ABSTRACT: Over the past decade, a growing body of research has sought to investigate how the pharmacological disruption of memory reconsolidation can degrade or erase memories. Much of this research has focused specifically on disrupting memories that are considered bad or maladaptive for the ultimate purpose of translation to a human population. While most of the research was pioneered in fear memory, recent studies have focused on degrading drug-cued memories in the context of addiction. Essentially, this research seeks to disrupt cues as predictors of reward or drug availability. A core component of this reconsolidation process is glutamate signaling. An overall review of the literature suggests that disruption of glutamate signaling under reconsolidation parameters is sufficient to erase drug-related memories. This review will focus on specific studies that examine the glutamatergic mechanisms of reconsolidation disruption in the context of drug addiction.
    Journal of Applied Biobehavioral Research 09/2015; 20(3). DOI:10.1111/jabr.12031
  • Source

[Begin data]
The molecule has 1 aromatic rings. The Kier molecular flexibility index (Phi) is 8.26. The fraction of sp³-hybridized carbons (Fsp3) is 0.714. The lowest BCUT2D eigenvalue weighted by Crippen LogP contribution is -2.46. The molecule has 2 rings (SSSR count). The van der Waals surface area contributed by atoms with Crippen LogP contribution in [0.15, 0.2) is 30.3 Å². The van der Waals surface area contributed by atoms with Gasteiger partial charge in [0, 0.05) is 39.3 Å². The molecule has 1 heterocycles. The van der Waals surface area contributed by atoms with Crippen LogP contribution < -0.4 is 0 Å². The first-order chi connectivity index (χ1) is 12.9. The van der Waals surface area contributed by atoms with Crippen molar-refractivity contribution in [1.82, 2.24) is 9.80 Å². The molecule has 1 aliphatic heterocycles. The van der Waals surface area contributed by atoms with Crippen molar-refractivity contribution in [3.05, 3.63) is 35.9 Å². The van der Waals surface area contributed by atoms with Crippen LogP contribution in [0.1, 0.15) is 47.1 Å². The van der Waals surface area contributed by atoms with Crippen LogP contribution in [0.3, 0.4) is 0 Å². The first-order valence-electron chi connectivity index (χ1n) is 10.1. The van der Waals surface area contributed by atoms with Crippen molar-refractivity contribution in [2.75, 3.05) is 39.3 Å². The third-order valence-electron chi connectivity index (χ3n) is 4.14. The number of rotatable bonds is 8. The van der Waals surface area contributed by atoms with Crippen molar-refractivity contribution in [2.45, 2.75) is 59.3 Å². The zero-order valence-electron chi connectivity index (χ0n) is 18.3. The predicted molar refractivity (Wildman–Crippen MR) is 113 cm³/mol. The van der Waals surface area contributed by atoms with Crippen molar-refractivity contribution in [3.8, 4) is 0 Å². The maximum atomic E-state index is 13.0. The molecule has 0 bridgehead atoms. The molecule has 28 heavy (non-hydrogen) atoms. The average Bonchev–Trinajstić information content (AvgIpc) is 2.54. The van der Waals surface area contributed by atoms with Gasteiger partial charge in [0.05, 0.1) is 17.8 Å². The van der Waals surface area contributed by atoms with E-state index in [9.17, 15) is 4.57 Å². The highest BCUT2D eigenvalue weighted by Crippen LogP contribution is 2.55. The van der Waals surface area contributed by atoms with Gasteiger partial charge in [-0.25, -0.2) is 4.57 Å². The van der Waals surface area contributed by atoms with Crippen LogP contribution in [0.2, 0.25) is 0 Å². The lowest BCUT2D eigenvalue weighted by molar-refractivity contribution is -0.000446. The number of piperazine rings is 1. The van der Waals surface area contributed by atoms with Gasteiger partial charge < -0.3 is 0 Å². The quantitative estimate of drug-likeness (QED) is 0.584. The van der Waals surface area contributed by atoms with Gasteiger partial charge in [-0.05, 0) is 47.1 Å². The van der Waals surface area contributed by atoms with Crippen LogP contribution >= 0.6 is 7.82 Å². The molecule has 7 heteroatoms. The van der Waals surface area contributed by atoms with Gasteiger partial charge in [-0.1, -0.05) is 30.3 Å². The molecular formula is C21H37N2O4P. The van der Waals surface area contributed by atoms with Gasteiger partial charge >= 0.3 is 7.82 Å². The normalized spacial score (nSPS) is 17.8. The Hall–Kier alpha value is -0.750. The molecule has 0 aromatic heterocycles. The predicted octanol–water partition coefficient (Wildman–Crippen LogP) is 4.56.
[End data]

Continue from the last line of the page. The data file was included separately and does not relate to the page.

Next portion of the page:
• "Forexample,Simonyietal.(2010)reviewednumerousani- malstudieswhichemployedmGluR5receptorantagonistsin knockoutmicetodeterminetheroleofmGluR5inlearning andmemory.Inhibitorylearning,suchaspassiveavoidance learning,isawell-establishedtaskinanimalmodelsthatisused tostudyhippocampallearningprocesses,andhasbeenshown innumerousstudiestobedependentonthemGluR5receptor (Simonyietal.,2010).Forinstance,researchdemonstrated hyperexpressionofmGluR5proteininCA3duringshort- andCA1long-termpotentiationinrats(Riedeletal.,2000). Hyman(2005)presentedabiologicalmodelofaddictionthat incorporatesabnormalneuralprocessesoflearningandmemory formingthebasicelementsofaddiction.Theauthorsproposed thatlong-termpotentiation,whichincludes,alterationsinthe availabilityofglutamatereceptors,andregulationofgeneexpres- sionaspotentiallyimportantmechanismsforthedrug-induced alterationsfoundintheabnormalcircuitsassociatedwithdrug addiction.Finally,thestudiesonmGluR5andsleephomeostasis (Heftietal.,2013;Ahnaouetal.,2015)suggestanimportant roleofmGluR5inRDoC'sarousalandmodulatorysystems domain. "